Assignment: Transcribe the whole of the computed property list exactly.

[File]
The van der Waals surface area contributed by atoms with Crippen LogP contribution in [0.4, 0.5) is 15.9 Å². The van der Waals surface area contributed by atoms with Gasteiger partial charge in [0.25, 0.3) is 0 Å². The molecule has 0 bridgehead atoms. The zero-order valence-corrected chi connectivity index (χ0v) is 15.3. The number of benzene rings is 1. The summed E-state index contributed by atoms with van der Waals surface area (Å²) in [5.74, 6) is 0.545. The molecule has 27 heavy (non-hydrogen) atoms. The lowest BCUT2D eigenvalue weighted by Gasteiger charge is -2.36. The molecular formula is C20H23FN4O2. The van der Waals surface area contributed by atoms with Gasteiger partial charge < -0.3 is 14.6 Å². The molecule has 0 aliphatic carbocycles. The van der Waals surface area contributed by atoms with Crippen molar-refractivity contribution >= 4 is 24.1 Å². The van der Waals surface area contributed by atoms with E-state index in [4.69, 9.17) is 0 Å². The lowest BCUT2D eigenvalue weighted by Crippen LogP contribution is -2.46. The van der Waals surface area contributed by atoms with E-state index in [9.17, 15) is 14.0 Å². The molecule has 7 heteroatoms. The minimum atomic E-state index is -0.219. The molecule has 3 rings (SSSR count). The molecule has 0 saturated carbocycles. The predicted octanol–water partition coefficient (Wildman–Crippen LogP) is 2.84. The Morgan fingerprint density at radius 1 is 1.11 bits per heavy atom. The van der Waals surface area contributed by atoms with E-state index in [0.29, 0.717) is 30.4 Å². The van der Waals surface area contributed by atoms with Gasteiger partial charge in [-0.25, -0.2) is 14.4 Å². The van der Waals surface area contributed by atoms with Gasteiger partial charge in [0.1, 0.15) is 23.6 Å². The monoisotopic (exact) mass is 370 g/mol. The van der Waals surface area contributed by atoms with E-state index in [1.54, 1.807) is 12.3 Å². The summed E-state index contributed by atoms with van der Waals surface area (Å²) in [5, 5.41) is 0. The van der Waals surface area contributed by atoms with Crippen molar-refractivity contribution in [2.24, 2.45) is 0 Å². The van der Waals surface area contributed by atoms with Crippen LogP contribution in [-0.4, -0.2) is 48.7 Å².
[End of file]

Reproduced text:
The van der Waals surface area contributed by atoms with Crippen LogP contribution in [0.4, 0.5) is 15.9 Å². The van der Waals surface area contributed by atoms with Gasteiger partial charge in [0.25, 0.3) is 0 Å². The molecule has 0 bridgehead atoms. The zero-order valence-corrected chi connectivity index (χ0v) is 15.3. The number of benzene rings is 1. The summed E-state index contributed by atoms with van der Waals surface area (Å²) in [5.74, 6) is 0.545. The molecule has 27 heavy (non-hydrogen) atoms. The lowest BCUT2D eigenvalue weighted by Gasteiger charge is -2.36. The molecular formula is C20H23FN4O2. The van der Waals surface area contributed by atoms with Gasteiger partial charge < -0.3 is 14.6 Å². The molecule has 0 aliphatic carbocycles. The van der Waals surface area contributed by atoms with Crippen molar-refractivity contribution >= 4 is 24.1 Å². The van der Waals surface area contributed by atoms with E-state index in [4.69, 9.17) is 0 Å². The lowest BCUT2D eigenvalue weighted by Crippen LogP contribution is -2.46. The van der Waals surface area contributed by atoms with E-state index in [9.17, 15) is 14.0 Å². The molecule has 7 heteroatoms. The minimum atomic E-state index is -0.219. The molecule has 3 rings (SSSR count). The molecule has 0 saturated carbocycles. The predicted octanol–water partition coefficient (Wildman–Crippen LogP) is 2.84. The Morgan fingerprint density at radius 1 is 1.11 bits per heavy atom. The van der Waals surface area contributed by atoms with E-state index in [0.29, 0.717) is 30.4 Å². The van der Waals surface area contributed by atoms with Gasteiger partial charge in [-0.25, -0.2) is 14.4 Å². The van der Waals surface area contributed by atoms with Gasteiger partial charge in [0.1, 0.15) is 23.6 Å². The monoisotopic (exact) mass is 370 g/mol. The van der Waals surface area contributed by atoms with E-state index in [1.54, 1.807) is 12.3 Å². The summed E-state index contributed by atoms with van der Waals surface area (Å²) in [5, 5.41) is 0. The van der Waals surface area contributed by atoms with Crippen molar-refractivity contribution in [2.24, 2.45) is 0 Å². The van der Waals surface area contributed by atoms with Crippen LogP contribution in [-0.4, -0.2) is 48.7 Å².